The lifting of the moratorium means that the offshore drilling industry faces an improved, but still murky, picture. We don't expect the BOEM to be in a hurry to issue shallow-water and deepwater drilling permits. In fact, we believe that absent a significant near-term increase in the price of natural gas, shallow-water drilling in the Gulf will remain at extremely depressed levels. In our view, the increased regulatory and operating risks will make future shallow-water investment harder to justify, especially as the region has already been extensively explored and developed. We are more optimistic about future deepwater development. Large discoveries such as  BP's (BP) Tibor and Kaskida are likely to be pushed out, but the reservoirs should remain highly profitable investments for BP over the long run at current oil prices. Even though BP is selling numerous assets, we believe these two particular Gulf discoveries are not for sale, thanks to the huge potential.

We think BP's pragmatic approach indicates why the deepwater Gulf will be fine in the long run. In the near-term, we expect the 30 or so remaining deepwater rigs in the Gulf will slowly return to work throughout 2011 after they obtain the needed permits. We expect the rebound will be very slow, which will cause immense frustration to many in the industry. It will take time for the BOEM to finalize new regulations as well as speed up the process for approving new drilling permits. We believe the regulators currently handling the permits are woefully understaffed (only 20 employees are working on shallow-water permits) and do not have the resources to fully evaluate if the drillers' permits are meeting their more complex requirements.

Still, for the same reasons that the oil and gas operators didn't cut and run during the moratorium, the industry will largely keep its Gulf drilling plans intact. The actual timing of the rigs returning to drilling and moving off standby agreements will play havoc with 2011 results for the drillers, which include Transocean, Noble, Ensco,  Pride (PDE), and Diamond Offshore. Still, we believe the increased regulatory and safety-related costs are manageable, as the initial guidance from the administration implies a 1% to 2% increase in the cost of drilling a shallow-water or deepwater well. Ultimately, we think additional rules that will likely require enhanced blowout preventers will push the cost increases to around 10% to 20%, but the costs can be passed through by the driller to the operator over time through a higher day rate. From the oil and gas companies' perspectives, the Gulf still remains one of the best ways to obtain access to oil in a world where the majority of the world's oil reserves are controlled by national oil firms. This analysis suggests strong levels of deepwater Gulf investment over time, and the drillers' Gulf results gradually returning to their pre-spill earnings power in 2012 and later.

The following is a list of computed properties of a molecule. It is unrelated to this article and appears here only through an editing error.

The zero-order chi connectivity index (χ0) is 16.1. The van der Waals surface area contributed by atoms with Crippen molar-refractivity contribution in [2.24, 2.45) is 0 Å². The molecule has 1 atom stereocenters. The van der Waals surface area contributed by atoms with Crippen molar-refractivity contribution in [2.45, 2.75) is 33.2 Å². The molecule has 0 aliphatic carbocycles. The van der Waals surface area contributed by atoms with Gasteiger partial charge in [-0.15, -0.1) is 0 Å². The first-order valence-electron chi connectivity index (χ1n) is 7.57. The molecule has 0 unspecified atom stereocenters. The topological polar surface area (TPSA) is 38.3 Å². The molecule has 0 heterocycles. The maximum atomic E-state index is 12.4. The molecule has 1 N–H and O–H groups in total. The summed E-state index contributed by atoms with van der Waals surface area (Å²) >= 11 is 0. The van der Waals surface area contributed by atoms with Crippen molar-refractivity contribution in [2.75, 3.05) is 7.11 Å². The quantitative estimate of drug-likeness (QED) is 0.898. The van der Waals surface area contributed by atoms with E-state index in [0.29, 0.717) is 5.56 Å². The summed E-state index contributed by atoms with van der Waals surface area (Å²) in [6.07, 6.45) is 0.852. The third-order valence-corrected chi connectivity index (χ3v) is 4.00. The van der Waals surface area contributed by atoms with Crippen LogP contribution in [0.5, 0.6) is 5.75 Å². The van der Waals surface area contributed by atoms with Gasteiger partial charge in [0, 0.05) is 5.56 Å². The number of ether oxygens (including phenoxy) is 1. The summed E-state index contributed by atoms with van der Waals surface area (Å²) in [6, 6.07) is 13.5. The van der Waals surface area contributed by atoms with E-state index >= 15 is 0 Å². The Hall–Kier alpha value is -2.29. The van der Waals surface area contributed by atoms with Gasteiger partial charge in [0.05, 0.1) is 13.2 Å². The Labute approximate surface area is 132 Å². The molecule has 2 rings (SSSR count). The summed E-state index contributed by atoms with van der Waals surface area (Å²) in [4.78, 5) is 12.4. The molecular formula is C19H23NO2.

Best Ways to Play the Gulf
We view Transocean as the best way to play this thesis, as it has one of the largest Gulf exposures among the drillers that we cover. In our view, the legal uncertainties surrounding the firm's role in the spill will diminish over time, or be much less than what the market is pricing in, which should lead to a higher stock price. We believe Transocean's long-term earnings power is greater than $10 per share. Even in the $60 per share range, we view the stock as undervalued.

For an investor who wants to avoid the legal uncertainties associated with the spill, we think Noble is an attractive opportunity. The firm's deepwater exposure is lower than Transocean's, but we think highly of management's ability to allocate capital, and its overall focus on shareholders. Outside of Transocean, the company has probably suffered the harshest near-term impact, with many of its deepwater Gulf rigs shifting to standby agreements for the moratorium.

Noble has tried to turn lemons into lemonade with the acquisition of Frontier Drilling. We think the deal was smart, as it cemented a long-term relationship with  Shell(RDS.A)), and acquired several deepwater rigs at a very reasonable price from a distressed seller. However, the Shell relationship came at a short-run cost, as many of the acquired rigs are on standby agreements for the length of the moratorium. The economic impact of $500,000-a-day rigs converting to $60,000 to $70,000-a-day standby arrangements has taken down our 2010 estimates. That said, 2011 should improve as the rigs return to work. 2012 looks brighter, as the industry recovers from the spill, and Noble's earnings start to resemble its long-term earnings power. Trading at only slightly above the book value of the firm's rigs, Noble looks like a solid opportunity to us.

Stephen Ellis does not own (actual or beneficial) shares in any of the securities mentioned above. Find out about Morningstar’s editorial policies.